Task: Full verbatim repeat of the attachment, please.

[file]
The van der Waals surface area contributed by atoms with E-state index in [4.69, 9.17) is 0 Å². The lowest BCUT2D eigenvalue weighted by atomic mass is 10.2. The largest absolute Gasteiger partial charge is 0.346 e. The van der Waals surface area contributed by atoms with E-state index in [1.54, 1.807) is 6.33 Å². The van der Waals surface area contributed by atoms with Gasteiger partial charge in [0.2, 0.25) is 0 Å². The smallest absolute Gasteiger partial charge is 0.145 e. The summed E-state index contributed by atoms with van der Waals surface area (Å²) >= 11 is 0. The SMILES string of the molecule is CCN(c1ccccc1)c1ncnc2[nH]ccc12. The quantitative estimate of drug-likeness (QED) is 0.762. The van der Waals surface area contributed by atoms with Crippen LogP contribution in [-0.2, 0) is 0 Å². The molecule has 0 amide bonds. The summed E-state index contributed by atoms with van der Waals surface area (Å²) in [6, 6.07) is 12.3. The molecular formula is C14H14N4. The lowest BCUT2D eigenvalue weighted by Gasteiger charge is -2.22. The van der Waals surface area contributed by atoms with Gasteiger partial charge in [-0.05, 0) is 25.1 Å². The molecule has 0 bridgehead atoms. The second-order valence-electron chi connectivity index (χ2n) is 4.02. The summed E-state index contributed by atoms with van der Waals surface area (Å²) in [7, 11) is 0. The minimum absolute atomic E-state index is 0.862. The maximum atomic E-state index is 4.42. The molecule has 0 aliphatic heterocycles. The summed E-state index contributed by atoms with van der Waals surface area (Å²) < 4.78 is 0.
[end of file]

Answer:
The van der Waals surface area contributed by atoms with E-state index in [4.69, 9.17) is 0 Å². The lowest BCUT2D eigenvalue weighted by atomic mass is 10.2. The largest absolute Gasteiger partial charge is 0.346 e. The van der Waals surface area contributed by atoms with E-state index in [1.54, 1.807) is 6.33 Å². The van der Waals surface area contributed by atoms with Gasteiger partial charge in [0.2, 0.25) is 0 Å². The smallest absolute Gasteiger partial charge is 0.145 e. The summed E-state index contributed by atoms with van der Waals surface area (Å²) >= 11 is 0. The SMILES string of the molecule is CCN(c1ccccc1)c1ncnc2[nH]ccc12. The quantitative estimate of drug-likeness (QED) is 0.762. The van der Waals surface area contributed by atoms with Crippen LogP contribution in [-0.2, 0) is 0 Å². The molecule has 0 amide bonds. The summed E-state index contributed by atoms with van der Waals surface area (Å²) in [6, 6.07) is 12.3. The molecular formula is C14H14N4. The lowest BCUT2D eigenvalue weighted by Gasteiger charge is -2.22. The van der Waals surface area contributed by atoms with Gasteiger partial charge in [-0.05, 0) is 25.1 Å². The molecule has 0 bridgehead atoms. The second-order valence-electron chi connectivity index (χ2n) is 4.02. The summed E-state index contributed by atoms with van der Waals surface area (Å²) in [7, 11) is 0. The minimum absolute atomic E-state index is 0.862. The maximum atomic E-state index is 4.42. The molecule has 0 aliphatic heterocycles. The summed E-state index contributed by atoms with van der Waals surface area (Å²) < 4.78 is 0.